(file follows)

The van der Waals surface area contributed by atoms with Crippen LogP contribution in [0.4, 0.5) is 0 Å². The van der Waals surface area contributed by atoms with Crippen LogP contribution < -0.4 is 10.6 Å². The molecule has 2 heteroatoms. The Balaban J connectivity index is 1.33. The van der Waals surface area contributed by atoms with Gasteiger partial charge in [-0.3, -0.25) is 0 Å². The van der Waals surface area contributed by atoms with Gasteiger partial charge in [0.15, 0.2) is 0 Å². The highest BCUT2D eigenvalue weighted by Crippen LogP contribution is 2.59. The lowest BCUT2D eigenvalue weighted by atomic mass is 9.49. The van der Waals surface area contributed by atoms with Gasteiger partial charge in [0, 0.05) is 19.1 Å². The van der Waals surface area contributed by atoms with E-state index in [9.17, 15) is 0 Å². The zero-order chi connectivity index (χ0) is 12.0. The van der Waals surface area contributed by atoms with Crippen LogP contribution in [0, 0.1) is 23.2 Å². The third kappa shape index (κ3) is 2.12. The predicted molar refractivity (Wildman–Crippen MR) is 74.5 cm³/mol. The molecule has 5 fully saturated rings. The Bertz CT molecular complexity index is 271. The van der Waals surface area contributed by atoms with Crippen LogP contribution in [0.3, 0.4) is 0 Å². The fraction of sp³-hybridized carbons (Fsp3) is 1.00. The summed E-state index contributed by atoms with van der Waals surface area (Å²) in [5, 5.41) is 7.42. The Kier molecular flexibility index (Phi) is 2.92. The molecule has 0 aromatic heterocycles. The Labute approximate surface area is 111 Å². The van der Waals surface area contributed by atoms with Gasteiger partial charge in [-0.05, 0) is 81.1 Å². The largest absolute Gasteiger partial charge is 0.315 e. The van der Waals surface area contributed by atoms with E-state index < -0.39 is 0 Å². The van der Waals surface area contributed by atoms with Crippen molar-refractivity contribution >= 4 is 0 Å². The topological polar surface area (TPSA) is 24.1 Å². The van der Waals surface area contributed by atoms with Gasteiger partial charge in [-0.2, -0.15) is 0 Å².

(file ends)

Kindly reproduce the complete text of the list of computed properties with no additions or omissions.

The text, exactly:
The van der Waals surface area contributed by atoms with Crippen LogP contribution in [0.4, 0.5) is 0 Å². The van der Waals surface area contributed by atoms with Crippen LogP contribution < -0.4 is 10.6 Å². The molecule has 2 heteroatoms. The Balaban J connectivity index is 1.33. The van der Waals surface area contributed by atoms with Gasteiger partial charge in [-0.3, -0.25) is 0 Å². The van der Waals surface area contributed by atoms with Gasteiger partial charge in [0.15, 0.2) is 0 Å². The highest BCUT2D eigenvalue weighted by Crippen LogP contribution is 2.59. The lowest BCUT2D eigenvalue weighted by atomic mass is 9.49. The van der Waals surface area contributed by atoms with Gasteiger partial charge in [0, 0.05) is 19.1 Å². The van der Waals surface area contributed by atoms with E-state index in [9.17, 15) is 0 Å². The zero-order chi connectivity index (χ0) is 12.0. The van der Waals surface area contributed by atoms with Crippen LogP contribution in [0, 0.1) is 23.2 Å². The third kappa shape index (κ3) is 2.12. The predicted molar refractivity (Wildman–Crippen MR) is 74.5 cm³/mol. The molecule has 5 fully saturated rings. The Bertz CT molecular complexity index is 271. The van der Waals surface area contributed by atoms with Crippen LogP contribution in [0.3, 0.4) is 0 Å². The fraction of sp³-hybridized carbons (Fsp3) is 1.00. The summed E-state index contributed by atoms with van der Waals surface area (Å²) in [5, 5.41) is 7.42. The Kier molecular flexibility index (Phi) is 2.92. The molecule has 0 aromatic heterocycles. The Labute approximate surface area is 111 Å². The van der Waals surface area contributed by atoms with Gasteiger partial charge in [-0.05, 0) is 81.1 Å². The largest absolute Gasteiger partial charge is 0.315 e. The van der Waals surface area contributed by atoms with E-state index < -0.39 is 0 Å². The van der Waals surface area contributed by atoms with Crippen molar-refractivity contribution >= 4 is 0 Å². The topological polar surface area (TPSA) is 24.1 Å². The van der Waals surface area contributed by atoms with Gasteiger partial charge in [-0.2, -0.15) is 0 Å².